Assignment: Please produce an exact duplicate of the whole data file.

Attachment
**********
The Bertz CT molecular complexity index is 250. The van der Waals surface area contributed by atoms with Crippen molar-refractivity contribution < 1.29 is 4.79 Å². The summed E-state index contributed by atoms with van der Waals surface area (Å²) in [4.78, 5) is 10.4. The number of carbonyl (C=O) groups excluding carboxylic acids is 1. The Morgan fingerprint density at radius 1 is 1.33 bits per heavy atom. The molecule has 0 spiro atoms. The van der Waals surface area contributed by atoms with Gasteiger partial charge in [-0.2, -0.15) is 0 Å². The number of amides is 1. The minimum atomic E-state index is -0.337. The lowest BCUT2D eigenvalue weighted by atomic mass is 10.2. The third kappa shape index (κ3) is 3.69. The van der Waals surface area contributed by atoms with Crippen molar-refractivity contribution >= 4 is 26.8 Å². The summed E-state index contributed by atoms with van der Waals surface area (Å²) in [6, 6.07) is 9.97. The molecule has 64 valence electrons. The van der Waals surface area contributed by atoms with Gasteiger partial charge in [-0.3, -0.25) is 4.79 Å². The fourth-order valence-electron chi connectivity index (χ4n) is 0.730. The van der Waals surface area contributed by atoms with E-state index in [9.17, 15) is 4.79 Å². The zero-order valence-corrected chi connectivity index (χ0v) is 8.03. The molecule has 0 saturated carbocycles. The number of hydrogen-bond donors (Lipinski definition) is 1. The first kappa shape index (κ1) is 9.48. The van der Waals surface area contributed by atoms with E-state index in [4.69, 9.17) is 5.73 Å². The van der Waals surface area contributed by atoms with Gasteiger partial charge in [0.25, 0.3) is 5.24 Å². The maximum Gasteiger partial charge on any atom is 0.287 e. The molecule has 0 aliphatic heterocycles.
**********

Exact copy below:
The Bertz CT molecular complexity index is 250. The van der Waals surface area contributed by atoms with Crippen molar-refractivity contribution < 1.29 is 4.79 Å². The summed E-state index contributed by atoms with van der Waals surface area (Å²) in [4.78, 5) is 10.4. The number of carbonyl (C=O) groups excluding carboxylic acids is 1. The Morgan fingerprint density at radius 1 is 1.33 bits per heavy atom. The molecule has 0 spiro atoms. The van der Waals surface area contributed by atoms with Gasteiger partial charge in [-0.2, -0.15) is 0 Å². The number of amides is 1. The minimum atomic E-state index is -0.337. The lowest BCUT2D eigenvalue weighted by atomic mass is 10.2. The third kappa shape index (κ3) is 3.69. The van der Waals surface area contributed by atoms with Crippen molar-refractivity contribution >= 4 is 26.8 Å². The summed E-state index contributed by atoms with van der Waals surface area (Å²) in [6, 6.07) is 9.97. The molecule has 64 valence electrons. The van der Waals surface area contributed by atoms with Gasteiger partial charge in [-0.3, -0.25) is 4.79 Å². The fourth-order valence-electron chi connectivity index (χ4n) is 0.730. The van der Waals surface area contributed by atoms with E-state index in [9.17, 15) is 4.79 Å². The zero-order valence-corrected chi connectivity index (χ0v) is 8.03. The molecule has 0 saturated carbocycles. The number of hydrogen-bond donors (Lipinski definition) is 1. The first kappa shape index (κ1) is 9.48. The van der Waals surface area contributed by atoms with E-state index in [4.69, 9.17) is 5.73 Å². The van der Waals surface area contributed by atoms with Gasteiger partial charge in [0.25, 0.3) is 5.24 Å². The maximum Gasteiger partial charge on any atom is 0.287 e. The molecule has 0 aliphatic heterocycles.